Posts Tagged ‘cysts’
Myxiod Cyst or Digital Mucous
A Myoxid cyst develops because of alterations in the tissue on the tip of the toe. A cyst is a shiny, smooth bump. It is soft and rubbery and looks sort of transparent. When they develop, it is usually towards the end of fingers or toes. Usually they are about 1/5-3/5 inch wide and form in a circular or ovoid shape. Digital Mucous occurs when these cysts burst and emit a thick fluid, whitish or yellowish in color. These cysts occur more commonly in women and in people 45 years or older.
What Causes This?
Myxoid cysts usually develop where a recent minor trauma or an old injury have occurred. Friction (similar to a blister) is also a culprit. Submerging your hands in water for a long time can make these cysts occur as your body soaks up the liquid and it collects as a bump, potentially developing a bit of an infection.
How Do I Treat It?
The nice thing about this particular disease is that there is no urgency in seeking treatment until it becomes painful or begins to throb. Sometimes this disease is self- curing and it just goes away, it can also be eliminated by pressing on or squeezing the cyst. Medically, the popular way to remove these cysts is cryotherapy or freezing.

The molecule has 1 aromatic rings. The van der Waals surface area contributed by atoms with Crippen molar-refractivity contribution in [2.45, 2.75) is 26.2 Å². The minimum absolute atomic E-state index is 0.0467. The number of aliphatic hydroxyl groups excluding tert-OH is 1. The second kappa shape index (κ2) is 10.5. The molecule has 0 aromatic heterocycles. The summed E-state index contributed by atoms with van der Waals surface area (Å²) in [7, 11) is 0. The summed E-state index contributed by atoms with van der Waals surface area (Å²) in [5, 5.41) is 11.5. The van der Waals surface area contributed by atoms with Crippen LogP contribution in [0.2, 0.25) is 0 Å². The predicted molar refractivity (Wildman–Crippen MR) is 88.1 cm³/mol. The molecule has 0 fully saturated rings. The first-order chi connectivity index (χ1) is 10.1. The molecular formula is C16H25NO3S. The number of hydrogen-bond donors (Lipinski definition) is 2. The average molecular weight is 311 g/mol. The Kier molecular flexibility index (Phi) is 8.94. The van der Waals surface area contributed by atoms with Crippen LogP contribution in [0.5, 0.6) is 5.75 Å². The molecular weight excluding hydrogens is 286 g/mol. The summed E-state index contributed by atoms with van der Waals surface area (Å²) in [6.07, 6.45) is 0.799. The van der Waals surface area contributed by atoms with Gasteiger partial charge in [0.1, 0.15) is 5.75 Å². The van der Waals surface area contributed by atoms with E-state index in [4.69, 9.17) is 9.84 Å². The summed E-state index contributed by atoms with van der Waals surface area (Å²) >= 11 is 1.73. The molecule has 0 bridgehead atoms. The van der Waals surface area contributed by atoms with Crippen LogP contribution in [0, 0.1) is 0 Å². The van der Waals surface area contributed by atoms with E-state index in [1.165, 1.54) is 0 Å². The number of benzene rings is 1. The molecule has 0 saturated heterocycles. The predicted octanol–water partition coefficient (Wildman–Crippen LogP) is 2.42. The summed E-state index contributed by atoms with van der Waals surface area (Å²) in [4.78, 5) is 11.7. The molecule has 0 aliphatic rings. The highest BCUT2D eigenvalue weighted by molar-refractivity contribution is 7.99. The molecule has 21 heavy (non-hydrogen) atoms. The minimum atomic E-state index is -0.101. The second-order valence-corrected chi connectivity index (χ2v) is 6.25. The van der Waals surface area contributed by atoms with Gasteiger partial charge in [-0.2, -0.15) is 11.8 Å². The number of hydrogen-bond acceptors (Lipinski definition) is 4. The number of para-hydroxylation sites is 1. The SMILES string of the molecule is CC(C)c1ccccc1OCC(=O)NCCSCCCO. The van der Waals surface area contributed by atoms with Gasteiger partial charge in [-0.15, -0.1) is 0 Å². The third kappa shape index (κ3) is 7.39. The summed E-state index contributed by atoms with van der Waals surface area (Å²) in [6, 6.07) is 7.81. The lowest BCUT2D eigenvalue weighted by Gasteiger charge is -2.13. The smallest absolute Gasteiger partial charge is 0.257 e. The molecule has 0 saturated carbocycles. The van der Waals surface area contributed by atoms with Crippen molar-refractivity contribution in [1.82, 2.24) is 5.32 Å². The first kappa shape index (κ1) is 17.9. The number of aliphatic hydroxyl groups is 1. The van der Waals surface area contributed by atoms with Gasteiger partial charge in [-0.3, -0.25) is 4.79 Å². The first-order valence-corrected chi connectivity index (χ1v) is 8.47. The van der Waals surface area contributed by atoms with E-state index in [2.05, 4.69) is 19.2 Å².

- Cryotherapy is the process of freezing an area of skin to kill off infection. The most commonly used freezing chemicals are liquid nitrogen, carbon dioxde snow, propane, and Dymethy ether. Of these, liquid nitrogen us most used. This has become a very safe, fast and effective way of removing many kinds of unwanted cysts and warts.
- Liquid Nitrogen (NO2) Treatment – A cryoprobe, cryospray or coated cotton tipped applicator is applied to the affected area. This freezes the cyst and allows the skin to heal.
- CO2 Snow Treatment – Carbon Dioxide Cryotherapy uses a tube of icy carbon dioxide flurry, sprayed directly onto the affected skin
- DMEP treatment – Using a foam applicator, the chemical is applied directly to the affected area for between 20 and 50 seconds, depending on the size and place on the body.
Myxoid cysts can be removed surgically but this increases the possibility that they will reoccur. If you choose this method, your doctor will examine the cyst with an ultra-sound or x-ray. It is also likely that an MRI will be scheduled.
If the cyst is not particularly painful, your doctor can insert a needle into the cyst and withdraw the fluid that way, leaving the skin to heal.